For more sophisticated and wealthy investors, an Exchange Fund swaps your stock for a pool of diversified stocks. Since it is a swap, and not a sale, there is no immediate income tax due. The benefit is the new pool of stocks provides greater diversification. Exchange Funds are relatively new, available only to Qualified Purchasers (defined as those with investable assets greater than $5 million) and illiquid — generally a seven-year lock-up. 

Zero-Cost Collar

Chart shows that a collar strategy with Chubb Stock  using a hedge, limits losses and tempers gains.

Investors can also use options to mitigate the downside of a stock's loss. One strategy is a "zero-cost collar." A zero cost-collar involves writing a call option — selling a call — and using the income to buy a put option on the underlying stock. Buying the put option gives you the right to sell the stock at a predetermined price. That comes in handy if the stock price drops. Writing the call option provides income to buy the put option, hence the "zero-cost."

It doesn’t always work out to a zero-cost, but it is usually close. The figure above illustrates a collar strategy with Chubb Stock (ticker symbol CB). Remember: Options involve risk, are complicated, and can reduce your upside. It's best to consult with an experienced professional before implementing. 

The Biggest Risk

The biggest risk, in my opinion, is not having a plan to deal with a concentrated stock position. Letting the years go by without doing anything only complicates the problem. The stock position may get larger and the tax bill higher. In my opinion, a diversified portfolio should not have more than 10% of the assets in any one stock.

Luckily, as described above, there are several ways to manage a large stock position in a tax-efficient and smart way. It all starts with a plan. 

The views and opinions expressed in this article are solely those of the author and should not be attributed to Summit Financial LLC.  Investment advisory and financial planning services are offered through Summit Financial, LLC, an SEC Registered Investment Adviser, 4 Campus Drive, Parsippany, NJ 07054. Tel. 973-285-3600 Fax. 973-285-3666. This material is for your information and guidance and is not intended as legal or tax advice. Legal and/or tax counsel should be consulted before any action is taken.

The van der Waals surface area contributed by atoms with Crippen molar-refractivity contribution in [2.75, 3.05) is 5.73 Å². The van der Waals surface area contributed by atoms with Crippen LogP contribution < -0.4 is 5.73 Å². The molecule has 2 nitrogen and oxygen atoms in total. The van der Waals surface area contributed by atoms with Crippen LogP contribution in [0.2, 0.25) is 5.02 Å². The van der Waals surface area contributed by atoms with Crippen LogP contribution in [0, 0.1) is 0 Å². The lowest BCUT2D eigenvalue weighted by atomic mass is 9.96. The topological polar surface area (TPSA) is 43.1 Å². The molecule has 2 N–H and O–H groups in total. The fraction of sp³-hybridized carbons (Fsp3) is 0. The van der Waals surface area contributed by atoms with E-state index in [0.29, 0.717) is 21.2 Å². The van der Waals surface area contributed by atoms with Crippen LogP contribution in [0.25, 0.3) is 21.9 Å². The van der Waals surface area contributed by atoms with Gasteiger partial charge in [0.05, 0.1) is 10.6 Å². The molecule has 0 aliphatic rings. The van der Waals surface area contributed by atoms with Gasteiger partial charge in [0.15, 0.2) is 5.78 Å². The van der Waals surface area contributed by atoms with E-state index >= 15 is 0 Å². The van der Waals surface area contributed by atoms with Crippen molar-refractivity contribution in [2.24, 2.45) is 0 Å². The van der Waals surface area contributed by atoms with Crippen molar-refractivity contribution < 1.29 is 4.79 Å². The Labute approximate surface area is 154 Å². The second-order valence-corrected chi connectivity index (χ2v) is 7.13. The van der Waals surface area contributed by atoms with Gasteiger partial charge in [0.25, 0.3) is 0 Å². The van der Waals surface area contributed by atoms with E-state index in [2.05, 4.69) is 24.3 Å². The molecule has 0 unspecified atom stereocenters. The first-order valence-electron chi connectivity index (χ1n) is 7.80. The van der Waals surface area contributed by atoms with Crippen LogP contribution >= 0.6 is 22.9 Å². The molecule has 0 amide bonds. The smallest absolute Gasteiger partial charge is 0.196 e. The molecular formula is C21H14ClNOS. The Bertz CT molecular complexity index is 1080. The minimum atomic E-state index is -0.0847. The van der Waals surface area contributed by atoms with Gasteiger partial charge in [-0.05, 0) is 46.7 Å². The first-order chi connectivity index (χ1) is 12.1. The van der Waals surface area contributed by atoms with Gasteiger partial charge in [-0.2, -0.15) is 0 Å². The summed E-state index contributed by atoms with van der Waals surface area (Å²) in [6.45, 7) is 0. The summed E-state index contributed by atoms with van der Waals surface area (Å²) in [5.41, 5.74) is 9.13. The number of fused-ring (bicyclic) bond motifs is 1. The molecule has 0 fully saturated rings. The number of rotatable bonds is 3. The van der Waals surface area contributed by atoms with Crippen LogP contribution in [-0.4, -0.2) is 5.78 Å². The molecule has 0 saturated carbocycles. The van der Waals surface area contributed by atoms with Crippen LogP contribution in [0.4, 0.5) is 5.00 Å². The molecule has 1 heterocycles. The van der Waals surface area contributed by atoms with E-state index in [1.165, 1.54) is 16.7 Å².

About the Author

Michael Aloi, CFP®

CFP®, Summit Financial, LLC

Michael Aloi is a CERTIFIED FINANCIAL PLANNER™ Practitioner and Accredited Wealth Management Advisor℠ with Summit Financial, LLC.  With 17 years of experience, Michael specializes in working with executives, professionals and retirees. Since he joined Summit Financial, LLC, Michael has built a process that emphasizes the integration of various facets of financial planning. Supported by a team of in-house estate and income tax specialists, Michael offers his clients coordinated solutions to scattered problems.

Investment advisory and financial planning services are offered through Summit Financial, LLC, an SEC Registered Investment Adviser, 4 Campus Drive, Parsippany, NJ 07054. Tel. 973-285-3600 Fax. 973-285-3666. This material is for your information and guidance and is not intended as legal or tax advice. Clients should make all decisions regarding the tax and legal implications of their investments and plans after consulting with their independent tax or legal advisers. Individual investor portfolios must be constructed based on the individual’s financial resources, investment goals, risk tolerance, investment time horizon, tax situation and other relevant factors. The views and opinions expressed in this article are solely those of the author and should not be attributed to Summit Financial LLC. The Summit financial planning design team admitted attorneys and/or CPAs, who act exclusively in a non-representative capacity with respect to Summit’s clients. Neither they nor Summit provide tax or legal advice to clients.  Any tax statements contained herein were not intended or written to be used, and cannot be used, for the purpose of avoiding U.S. federal, state or local taxes.